History of the Bhutan Flag
The Bhutan flag was adopted in 1965. The flag is divided diagonally with the upper left triangle being yellow and the lower right triangle being orange. Along the dividing line is a large white dragon, which is holding jewels in each of its four claws. The color yellow represents the monarchy, the color white symbolizes purity, and the color orange is symbolic of the Drupa monasteries. The jewels that the dragon is holding, signify the wealth of the protection of the people in Bhutan and the mouth of the dragon stands for the strength of the people who strive to protect the country. The basis of the Bhutan flag is tradition of Tibetan Buddhism. It is one of two flags in the world that has a dragon on it (the other being the Welsh flag).
The dragon is very symbolic to the country of Bhutan as it represents its name. In the national language, Bhutan is called "DrukYal," which translates as "Land of the Dragon." It has this name due to the loud thunderstorms through the valleys, and some people still believe that thunder is actually the voice of a roaring dragon.
Bhutan is a very small and isolated landlocked country in South Asia, in the Eastern Himalayas. It shares a border with the Tibet Autonomous Region of China, Sikkim state of India, Chumbi Valley of Tibet, Arunachal Pradesh State in India, State of Assam and North Bengal. Its largest city and the capital is Thimphu. Bhutan is the most sacred country in Asia and the main religion is Buddhism, which was introduced in the 7th Century AD, with the second religion being Hinduism. It was only recognized in 1974 as a country by the United Nations.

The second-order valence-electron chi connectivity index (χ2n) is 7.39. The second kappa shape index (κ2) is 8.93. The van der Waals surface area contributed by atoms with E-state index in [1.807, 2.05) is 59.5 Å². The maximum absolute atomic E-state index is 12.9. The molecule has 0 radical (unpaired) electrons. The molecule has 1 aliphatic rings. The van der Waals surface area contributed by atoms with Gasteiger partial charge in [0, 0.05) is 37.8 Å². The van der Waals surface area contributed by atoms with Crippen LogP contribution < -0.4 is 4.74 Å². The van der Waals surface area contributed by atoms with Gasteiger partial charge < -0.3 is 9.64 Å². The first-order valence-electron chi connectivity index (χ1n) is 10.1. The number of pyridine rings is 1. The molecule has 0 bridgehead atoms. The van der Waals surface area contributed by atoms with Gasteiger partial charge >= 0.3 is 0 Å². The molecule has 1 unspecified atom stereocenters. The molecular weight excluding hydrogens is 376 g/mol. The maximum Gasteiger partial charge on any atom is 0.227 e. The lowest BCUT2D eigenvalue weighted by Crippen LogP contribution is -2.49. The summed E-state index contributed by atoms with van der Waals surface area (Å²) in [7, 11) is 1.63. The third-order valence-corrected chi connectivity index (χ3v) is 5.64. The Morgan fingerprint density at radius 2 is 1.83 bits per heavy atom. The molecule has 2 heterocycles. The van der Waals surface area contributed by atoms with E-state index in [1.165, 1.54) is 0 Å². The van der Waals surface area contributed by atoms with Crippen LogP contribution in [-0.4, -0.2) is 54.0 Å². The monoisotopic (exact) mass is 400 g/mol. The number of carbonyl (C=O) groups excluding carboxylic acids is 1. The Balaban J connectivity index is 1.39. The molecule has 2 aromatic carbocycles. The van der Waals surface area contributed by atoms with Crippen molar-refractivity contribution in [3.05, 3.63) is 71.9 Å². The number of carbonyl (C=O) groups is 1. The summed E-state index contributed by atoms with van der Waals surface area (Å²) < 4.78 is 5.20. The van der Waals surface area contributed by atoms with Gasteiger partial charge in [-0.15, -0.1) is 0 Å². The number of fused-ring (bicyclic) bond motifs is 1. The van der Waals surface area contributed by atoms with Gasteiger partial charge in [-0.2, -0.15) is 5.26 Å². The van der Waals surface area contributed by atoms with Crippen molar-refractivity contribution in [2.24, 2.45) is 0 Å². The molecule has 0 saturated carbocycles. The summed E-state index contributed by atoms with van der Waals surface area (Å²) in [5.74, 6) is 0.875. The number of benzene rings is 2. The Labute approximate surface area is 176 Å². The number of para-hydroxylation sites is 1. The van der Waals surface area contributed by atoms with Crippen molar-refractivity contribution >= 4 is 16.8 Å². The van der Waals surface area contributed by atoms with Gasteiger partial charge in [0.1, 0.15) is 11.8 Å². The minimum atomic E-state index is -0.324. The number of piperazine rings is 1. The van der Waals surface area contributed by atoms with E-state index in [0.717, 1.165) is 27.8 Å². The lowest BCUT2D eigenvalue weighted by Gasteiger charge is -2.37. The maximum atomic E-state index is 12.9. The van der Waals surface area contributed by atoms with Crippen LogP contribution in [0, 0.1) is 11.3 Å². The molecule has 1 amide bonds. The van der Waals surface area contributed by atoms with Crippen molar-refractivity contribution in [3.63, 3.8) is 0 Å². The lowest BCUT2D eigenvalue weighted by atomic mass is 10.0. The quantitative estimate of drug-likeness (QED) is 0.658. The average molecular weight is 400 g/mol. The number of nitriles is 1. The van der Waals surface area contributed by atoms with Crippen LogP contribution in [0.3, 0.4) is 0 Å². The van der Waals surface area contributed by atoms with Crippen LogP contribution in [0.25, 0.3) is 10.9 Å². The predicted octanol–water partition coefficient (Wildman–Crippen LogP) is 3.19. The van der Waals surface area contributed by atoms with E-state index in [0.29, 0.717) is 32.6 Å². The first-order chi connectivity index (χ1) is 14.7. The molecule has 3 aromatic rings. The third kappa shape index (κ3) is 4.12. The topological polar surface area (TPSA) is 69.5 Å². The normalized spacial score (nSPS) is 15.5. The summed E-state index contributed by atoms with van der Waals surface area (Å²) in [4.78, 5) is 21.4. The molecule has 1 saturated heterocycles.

The country is run by a King, Prime minister and Parliament and only allowed foreigners to enter the country in 1974 (but it is law that the people of Bhutan are not allowed to marry foreigners). It has the least-developed economy and solely relies on agriculture and farming as its main industry.
Bhutan has some of the strictest laws in the world protecting animals and the environment. For example, if anyone is seen or caught killing an endangered species, in Bhutan they will be sentenced to life imprisonment. The people of Bhutan and their monarch hold very high respect to the environment that even hiking, and mountain climbing is forbidden. This means that the mountain "Gangkhar Puensum" that is the highest point in Bhutan is also the highest mountain in the world that has never been climbed.
Bhutan remains a very traditional country and the men and women are still expected to dress in the traditional clothing. The men must wear knee-length garments and the women must wear ankle-length dresses. It is the only country in the world that measures national happiness since the King affirmed the policy of "gross national happiness" making the wellbeing and happiness of the people more important than money. It is also the only country where all citizens become a year older on New Year's Day and the only country where the production and sale of tobacco is banned.